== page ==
Yield: 4 main course servings. (Each portion of salad should contain 4 oz. chicken, which is the typically recommended portion size per person per meal.)
Chef's Notes: *You could also try making the chicken in a George Foreman grill, to further reduce the amount of olive oil used in this recipe. (I haven't yet tried this technique for this particular recipe, but judging from my other "Foreman forays," I imagine it'll probably work fairly well.) Even if you select this particular grilling method, you'll probably still need to baste/brush the chicken with a small amount of olive oil on both sides, to keep it from sticking to the grill. Sometimes even food will stick to so-called nonstick surfaces. ;) Of course, the olive oil also helps to keep the chicken moist and also enhances its flavor. You don't need to use a lot, so this way, you can use it sparingly and still produce a quality end result.
I'd strongly advise against cooking the chicken in advance and then refrigerating it. Again, the refrigerator will dry out the chicken, and there's not much you can do to salvage it after that. ;) Of course, it'll taste immeasurably better fresh.
Tuesday, July 5, 2011
The other day a runner pal of mine, Penny (a.k.a., @southbaygirl), asked me if I had a recipe for oatmeal pancakes. I didn't, but of course, then offered to custom-create one just for her. Needless to say, Penny took me up on the offer. :-D So this morning, I decided to test out the recipe that I'd created and written the night before.
The funny thing is that I've never even made oatmeal pancakes before today, but since I'd already made other types of whole-grain pancakes in the past, I figured, how hard would it be to create another yet another variety? The same basic principles still apply, even if the ingredients for oatmeal pancakes might vary slightly from say, buckwheat or whole wheat pancakes. Also, it wasn't like I was really going out on a limb, like the time I'd created an original recipe for pumpkin pancakes, yet another dish I'd never made before until a friend requested a recipe for it. ;) I had even less to go on for that recipe, just my wits and culinary instincts, which thankfully didn't let me, or the aforementioned friend, down. LOL.
As for the recipe creation process for the oatmeal pancakes, I decided to go with blueberries as they seem to be made for pancakes. Whoever first thought of that classic combo was a genius. :) They provide the perfect flavor and texture contrast, and also won't caramelize in the pan like some other fruits do. I love how they get all warm and gooey as they cook. Yummmmmm.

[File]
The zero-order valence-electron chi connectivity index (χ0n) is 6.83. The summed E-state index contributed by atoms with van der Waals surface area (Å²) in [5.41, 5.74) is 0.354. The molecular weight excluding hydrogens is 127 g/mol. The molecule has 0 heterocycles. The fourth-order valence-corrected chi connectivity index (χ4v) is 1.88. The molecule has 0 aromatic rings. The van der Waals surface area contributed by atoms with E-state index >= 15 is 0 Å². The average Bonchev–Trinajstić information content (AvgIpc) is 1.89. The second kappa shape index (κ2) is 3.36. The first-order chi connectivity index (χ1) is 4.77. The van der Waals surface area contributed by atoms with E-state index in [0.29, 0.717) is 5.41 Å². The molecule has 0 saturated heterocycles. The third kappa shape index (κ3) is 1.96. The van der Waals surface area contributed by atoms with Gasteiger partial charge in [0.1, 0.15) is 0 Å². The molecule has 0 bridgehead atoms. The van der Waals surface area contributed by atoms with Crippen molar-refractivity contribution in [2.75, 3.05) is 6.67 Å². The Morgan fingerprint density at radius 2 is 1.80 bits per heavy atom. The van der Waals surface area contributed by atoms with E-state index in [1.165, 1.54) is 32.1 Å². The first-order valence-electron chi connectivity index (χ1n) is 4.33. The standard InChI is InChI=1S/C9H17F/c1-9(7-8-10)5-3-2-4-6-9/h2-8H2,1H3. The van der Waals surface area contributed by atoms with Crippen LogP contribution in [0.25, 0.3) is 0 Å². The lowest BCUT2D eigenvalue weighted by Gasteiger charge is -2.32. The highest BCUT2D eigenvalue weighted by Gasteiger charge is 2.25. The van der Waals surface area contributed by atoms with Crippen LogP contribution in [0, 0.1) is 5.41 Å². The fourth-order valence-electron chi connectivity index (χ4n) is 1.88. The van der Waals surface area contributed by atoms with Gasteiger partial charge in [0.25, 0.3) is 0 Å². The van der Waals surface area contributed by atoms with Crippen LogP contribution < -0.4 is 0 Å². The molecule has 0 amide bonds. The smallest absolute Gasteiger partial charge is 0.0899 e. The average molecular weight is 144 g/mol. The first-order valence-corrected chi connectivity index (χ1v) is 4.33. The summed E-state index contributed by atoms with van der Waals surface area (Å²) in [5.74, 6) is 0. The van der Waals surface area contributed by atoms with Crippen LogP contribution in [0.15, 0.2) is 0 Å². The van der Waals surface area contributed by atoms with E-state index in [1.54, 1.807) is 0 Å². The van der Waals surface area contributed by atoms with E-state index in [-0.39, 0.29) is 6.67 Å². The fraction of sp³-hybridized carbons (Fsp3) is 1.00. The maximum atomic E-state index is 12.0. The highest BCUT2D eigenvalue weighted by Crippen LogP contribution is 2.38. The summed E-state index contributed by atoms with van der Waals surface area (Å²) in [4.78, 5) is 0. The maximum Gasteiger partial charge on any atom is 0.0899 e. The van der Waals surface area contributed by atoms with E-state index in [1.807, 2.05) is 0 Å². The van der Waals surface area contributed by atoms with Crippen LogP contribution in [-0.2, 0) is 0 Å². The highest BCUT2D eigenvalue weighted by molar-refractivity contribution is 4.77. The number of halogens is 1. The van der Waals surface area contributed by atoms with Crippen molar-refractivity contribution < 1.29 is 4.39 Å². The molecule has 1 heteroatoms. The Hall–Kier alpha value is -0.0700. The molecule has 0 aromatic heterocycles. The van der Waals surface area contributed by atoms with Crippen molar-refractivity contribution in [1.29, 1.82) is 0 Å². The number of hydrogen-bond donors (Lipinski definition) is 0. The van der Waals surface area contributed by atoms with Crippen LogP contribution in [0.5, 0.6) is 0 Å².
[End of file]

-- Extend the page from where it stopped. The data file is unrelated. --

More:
I'm happy to report that my test batch of blueberry-oatmeal buttermilk pancakes was a rip-roarin' success! Otherwise, you wouldn't (yet) be seeing a recipe for them here. Haha. My general rule of thumb for recipe-posting is as follows: If at first you don't succeed, then don't post the recipe to the blog unless you do. ;) After all, it is I, and any willing family members (!), who are supposed to be the recipe guinea pigs, not you. Har. See, what sacrifices are being made so that you get only the results of my best efforts. ;)
The surprising thing about this recipe is there's not a drop of butter in the batter and yet it still tasted really good. Here's the secret to accomplishing this amazing little feat: It's actually the lowfat buttermilk that allowed me to get away with that. ;) I haven't yet tried using nonfat buttermilk for this recipe as the supermarket was all out of it at the time. However, I suspect that the batter might be a little bit drier, as a little fat might be need to keep the batter pliable, although I'd have to test that theory to be absolutely sure. From knowledge gained from past experiments, I can tell you that sometimes no-fat baking can lead to some rather rubbery results. ;) Of course, buttermilk does lend a lot of much-needed moisture to the batter, so it's hard to say without doing a trial run with the nonfat kind.
Here's yet another pretty cool thought: Not only does this recipe provides a fun and tasty way to get in your daily fiber, but the pancakes themselves don't even taste remotely like oatmeal, just pancakes. :) Personally, I think that's probably a good thing. :) While I do enjoy oatmeal as a breakfast cereal or as ingredient for an apple tart crust, I must admit that I was initially a bit concerned that the batter for the oatmeal pancakes wouldn't turn out so well -- i.e., as in dry, flavorless, &/or lumpy and such. ;)